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Psychiatry Res. 2014 Apr 30;216(1):116-22. doi: 10.1016/j.psychres.2014.01.046. Epub 2014 Feb 5.

Lower health related quality of life in U.S. military personnel is associated with service-related disorders and inflammation.

Author information

1
National Institutes of Health National Institutes of Nursing Research, 10 Center Drive, Bethesda, MD 20892, USA. Electronic address: gillj@mail.nih.gov.
2
National Institutes of Health National Institutes of Nursing Research, 10 Center Drive, Bethesda, MD 20892, USA.
3
West Virginia University, 1 Medical Center Drive, Morgantown, WV 26506, USA.
4
Madigan Army Medical Center, 9040A Fitzsimmons Avenue, Tacoma, WA 98431, USA.

Abstract

Military personnel who have combat exposures are at increased risk for the service-related disorders of post-traumatic stress disorder (PTSD), depression, sleep disturbances and decreased health related quality of life (HRQOL). Those with a traumatic brain injury (TBI) are at even greater risk. Inflammation is associated with these disorders and may underlie the risk for health declines. We evaluated 110 recently deployed, military personnel presenting with sleep disturbances for service-related disorders (TBI, PTSD, and depression) as well as HRQOL. ANOVA models were used to examine differences among military personnel with two or more service-related disorders (high comorbid group), or one or no disorders (low comorbid group). Logistic regression models were used to determine associations among interleukin-6 (IL-6) to HRQOL and service-related disorders. Approximately one-third of the sample had two or more service-related disorders. HRQOL was lower and IL-6 concentrations were higher in military personnel with PTSD or depression, with the most profound differences in those with more service-related disorders, regardless of sleep disorder. Having symptoms of depression and PTSD resulted in a 3.5-fold risk to be in the lower quartile of HRQOL and the highest quartile of IL-6. In a linear regression model, 41% of the relationship between HRQOL and IL-6 concentrations was mediated by PTSD and depression. Military personnel with PTSD and depression are at high risk for lower HRQOL, and higher IL-6 concentrations. Comprehensive treatment is required to address co-occurring service-related disorders in military personnel to promote health and well-being.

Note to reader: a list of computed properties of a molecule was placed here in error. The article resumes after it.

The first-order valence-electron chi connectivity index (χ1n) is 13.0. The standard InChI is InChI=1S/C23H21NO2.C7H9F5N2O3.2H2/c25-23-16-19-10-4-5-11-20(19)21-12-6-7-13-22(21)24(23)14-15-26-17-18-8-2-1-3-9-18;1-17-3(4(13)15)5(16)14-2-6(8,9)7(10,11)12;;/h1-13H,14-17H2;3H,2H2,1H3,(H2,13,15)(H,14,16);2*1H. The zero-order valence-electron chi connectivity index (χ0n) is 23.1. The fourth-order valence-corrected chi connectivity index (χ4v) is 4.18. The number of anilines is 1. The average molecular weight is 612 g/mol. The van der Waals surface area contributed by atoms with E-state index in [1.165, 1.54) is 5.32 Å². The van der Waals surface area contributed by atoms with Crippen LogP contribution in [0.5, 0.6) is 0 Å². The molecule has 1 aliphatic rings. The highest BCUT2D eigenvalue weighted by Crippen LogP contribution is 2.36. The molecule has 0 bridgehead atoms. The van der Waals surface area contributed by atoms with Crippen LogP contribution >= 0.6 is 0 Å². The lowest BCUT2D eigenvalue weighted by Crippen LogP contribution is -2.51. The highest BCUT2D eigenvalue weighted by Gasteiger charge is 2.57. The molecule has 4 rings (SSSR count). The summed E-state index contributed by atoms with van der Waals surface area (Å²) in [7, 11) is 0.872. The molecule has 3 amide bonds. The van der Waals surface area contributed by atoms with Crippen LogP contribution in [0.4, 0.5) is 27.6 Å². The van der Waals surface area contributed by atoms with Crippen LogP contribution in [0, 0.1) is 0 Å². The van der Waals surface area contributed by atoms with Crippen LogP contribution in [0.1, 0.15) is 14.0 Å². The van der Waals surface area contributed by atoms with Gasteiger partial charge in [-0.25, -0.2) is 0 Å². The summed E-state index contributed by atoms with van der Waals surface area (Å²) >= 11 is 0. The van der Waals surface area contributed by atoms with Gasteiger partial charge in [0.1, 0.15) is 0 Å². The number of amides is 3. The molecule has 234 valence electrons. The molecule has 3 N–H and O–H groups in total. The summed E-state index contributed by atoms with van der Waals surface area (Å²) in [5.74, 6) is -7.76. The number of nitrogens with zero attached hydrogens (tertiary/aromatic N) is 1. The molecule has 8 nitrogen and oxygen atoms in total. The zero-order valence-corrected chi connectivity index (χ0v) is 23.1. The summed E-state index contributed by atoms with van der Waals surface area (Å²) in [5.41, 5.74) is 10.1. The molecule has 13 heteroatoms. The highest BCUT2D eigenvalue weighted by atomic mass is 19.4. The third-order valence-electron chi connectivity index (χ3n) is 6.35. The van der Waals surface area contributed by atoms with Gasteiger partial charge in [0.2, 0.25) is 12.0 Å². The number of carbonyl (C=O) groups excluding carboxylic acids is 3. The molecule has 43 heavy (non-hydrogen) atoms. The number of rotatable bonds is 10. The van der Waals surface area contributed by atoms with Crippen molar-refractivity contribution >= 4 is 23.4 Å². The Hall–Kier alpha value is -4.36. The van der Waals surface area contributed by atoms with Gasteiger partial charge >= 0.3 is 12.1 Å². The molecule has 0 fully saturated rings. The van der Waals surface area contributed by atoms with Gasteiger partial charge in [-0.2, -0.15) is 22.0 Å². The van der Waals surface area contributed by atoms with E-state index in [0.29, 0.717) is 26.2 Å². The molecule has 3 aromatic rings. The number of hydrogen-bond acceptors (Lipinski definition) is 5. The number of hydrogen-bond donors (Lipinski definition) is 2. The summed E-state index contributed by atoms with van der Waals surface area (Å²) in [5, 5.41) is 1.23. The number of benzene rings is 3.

KEYWORDS:

Depression; IL-6; Post-traumatic stress disorder; Traumatic brain injury

PMID:
24559851
DOI:
10.1016/j.psychres.2014.01.046
[Indexed for MEDLINE]

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